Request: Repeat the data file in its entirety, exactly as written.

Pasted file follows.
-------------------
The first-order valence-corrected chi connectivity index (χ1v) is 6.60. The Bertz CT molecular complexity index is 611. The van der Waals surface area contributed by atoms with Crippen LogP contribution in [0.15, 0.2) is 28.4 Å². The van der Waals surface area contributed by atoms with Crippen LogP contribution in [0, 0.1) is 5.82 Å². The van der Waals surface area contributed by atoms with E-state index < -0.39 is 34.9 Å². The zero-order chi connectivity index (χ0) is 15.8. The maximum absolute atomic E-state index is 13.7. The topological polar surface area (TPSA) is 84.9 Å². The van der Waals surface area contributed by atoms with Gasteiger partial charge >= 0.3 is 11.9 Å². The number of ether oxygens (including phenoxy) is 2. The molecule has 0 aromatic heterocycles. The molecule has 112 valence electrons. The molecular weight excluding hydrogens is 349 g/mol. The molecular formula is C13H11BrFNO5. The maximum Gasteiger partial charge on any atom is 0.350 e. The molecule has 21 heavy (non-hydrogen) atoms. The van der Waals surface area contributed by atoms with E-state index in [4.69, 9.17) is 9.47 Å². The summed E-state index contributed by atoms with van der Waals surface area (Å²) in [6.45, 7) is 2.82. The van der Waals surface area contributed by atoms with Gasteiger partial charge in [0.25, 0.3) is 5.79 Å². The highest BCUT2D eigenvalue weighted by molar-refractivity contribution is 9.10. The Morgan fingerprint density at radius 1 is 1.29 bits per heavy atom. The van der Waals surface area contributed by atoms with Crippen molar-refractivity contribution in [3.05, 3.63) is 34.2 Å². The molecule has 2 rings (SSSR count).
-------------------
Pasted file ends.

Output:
The first-order valence-corrected chi connectivity index (χ1v) is 6.60. The Bertz CT molecular complexity index is 611. The van der Waals surface area contributed by atoms with Crippen LogP contribution in [0.15, 0.2) is 28.4 Å². The van der Waals surface area contributed by atoms with Crippen LogP contribution in [0, 0.1) is 5.82 Å². The van der Waals surface area contributed by atoms with E-state index < -0.39 is 34.9 Å². The zero-order chi connectivity index (χ0) is 15.8. The maximum absolute atomic E-state index is 13.7. The topological polar surface area (TPSA) is 84.9 Å². The van der Waals surface area contributed by atoms with Gasteiger partial charge >= 0.3 is 11.9 Å². The number of ether oxygens (including phenoxy) is 2. The molecule has 0 aromatic heterocycles. The molecule has 112 valence electrons. The molecular weight excluding hydrogens is 349 g/mol. The molecular formula is C13H11BrFNO5. The maximum Gasteiger partial charge on any atom is 0.350 e. The molecule has 21 heavy (non-hydrogen) atoms. The van der Waals surface area contributed by atoms with E-state index in [4.69, 9.17) is 9.47 Å². The summed E-state index contributed by atoms with van der Waals surface area (Å²) in [6.45, 7) is 2.82. The van der Waals surface area contributed by atoms with Gasteiger partial charge in [0.25, 0.3) is 5.79 Å². The highest BCUT2D eigenvalue weighted by molar-refractivity contribution is 9.10. The Morgan fingerprint density at radius 1 is 1.29 bits per heavy atom. The van der Waals surface area contributed by atoms with Crippen molar-refractivity contribution in [3.05, 3.63) is 34.2 Å². The molecule has 2 rings (SSSR count).